For years, safety advocates have touted the use of a four-part block and tackle attached to the end of the boom as the hoist of choice. It affords a great dockside demo, but put to use in a rolling seaway, a crew quickly notes that boat motion causes the boom to flail about and the hurriedly dropped mainsail further complicates using the boom as a hoisting tool.
Head protection has become a hot topic among sailors. Volvo Ocean Race helmsman wear surf helmets with retractable visors. Americas Cup crew wears them, along with body armor and breathing equipment. Amateurs in high performance beach catamaran and dinghy classes are adopting them in big numbers, and some youth, college, and Olympic sailing programs have made them mandatory, like PFDs. Even cruisers are beginning to wonder about trips up the mast, heavy weather sailing, and even routine bumps. Is it the new thing, or just transition period until we work out where they make sense?
Even the best helmet will fail if poorly fitted. Expect this to take some time. Measure your head and get the right size. Loose is no good, and too small will sit high or give you a headache.
At night, when only the counted seconds between the lightning flash and thunder-crack offer any clue of what is to come, the intertropical convergence zone seems otherworldly.
I like the outdoors. I sail year-round, and I can endure as much heat and cold as my passions demand. But whether it is summer or winter, I just can't abide cold, wet feet. There is something about damp socks that chills me through. If my feet are warm, Im warm.
We can endure a great deal in the name of good sailing, but cold, wet feet chill us through, and wed rather not resort to heavy sea boots. Regardless of the weather, even in winter, we prefer deck shoes if possible.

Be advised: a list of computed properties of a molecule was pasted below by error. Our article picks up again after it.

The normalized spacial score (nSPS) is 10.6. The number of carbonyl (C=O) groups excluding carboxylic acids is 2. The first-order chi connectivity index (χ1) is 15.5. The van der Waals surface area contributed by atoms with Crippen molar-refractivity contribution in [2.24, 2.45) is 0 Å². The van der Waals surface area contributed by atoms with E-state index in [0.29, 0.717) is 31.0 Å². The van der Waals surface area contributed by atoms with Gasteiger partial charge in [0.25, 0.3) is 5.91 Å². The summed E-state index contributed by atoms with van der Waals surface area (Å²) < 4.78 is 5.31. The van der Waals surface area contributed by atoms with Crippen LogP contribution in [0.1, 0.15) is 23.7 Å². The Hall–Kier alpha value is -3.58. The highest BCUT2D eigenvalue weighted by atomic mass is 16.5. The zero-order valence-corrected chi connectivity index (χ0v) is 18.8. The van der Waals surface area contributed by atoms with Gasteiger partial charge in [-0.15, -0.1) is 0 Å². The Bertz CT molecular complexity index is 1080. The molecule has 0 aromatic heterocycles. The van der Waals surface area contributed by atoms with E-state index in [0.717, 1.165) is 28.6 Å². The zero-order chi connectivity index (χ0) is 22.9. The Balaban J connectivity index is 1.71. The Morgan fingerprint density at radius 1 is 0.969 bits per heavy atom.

Regarding your recent Inside Practical Sailor blog post Drysuits vs. Survival Suits, I raft the Colorado river in Grand Canyon where water temps are around 50 F, even in the summer. The whitewater down there is furious and sometimes dangerous. I wear a 3 millimeter neoprene wetsuit under a full drysuit. If the drysuit rips, the wetsuit should slow down thermal loss. The problem is heat buildup in the sun. The solution is to jump in the cold water now and then to keep from over heating. On a sailboat that would be harder to do. There have been a few times sailing solo when I wore both garments, but it was pretty clammy inside. There is no perfect solution, just reasonable compromises by which to stay alive. Something to remember is that once a drysuit rips, it will take on hundreds of pounds of water. A high flotation PFD is mandatory, at least 26 pounds I would think.
Whether you want to cruise the higher latitudes or extend your sailing season this winter, youll need to think about clothing. Over the years, Practical Sailor has published a number of tests and reports on garments that we can count on to keep us warm when the wind chill dips toward freezing. In this report, well take a broader look at the essentials, focusing on the first principles; under layers, accessories, how to wear them, and what materials stay dry.
Weve ruined as much gear through improper and inadequate care as we have through use. Proper care isn't about appearance, its about function.
The tools and materials required to maintain and repair everything on a boat will barely fit in a room. Just the kit required to maintain vital systems will raise the waterline of a large boat and is impractical in a smaller boat. Fortunately, when day sailing and even cruising locally, all we really need to do is get back to the dock...any dock.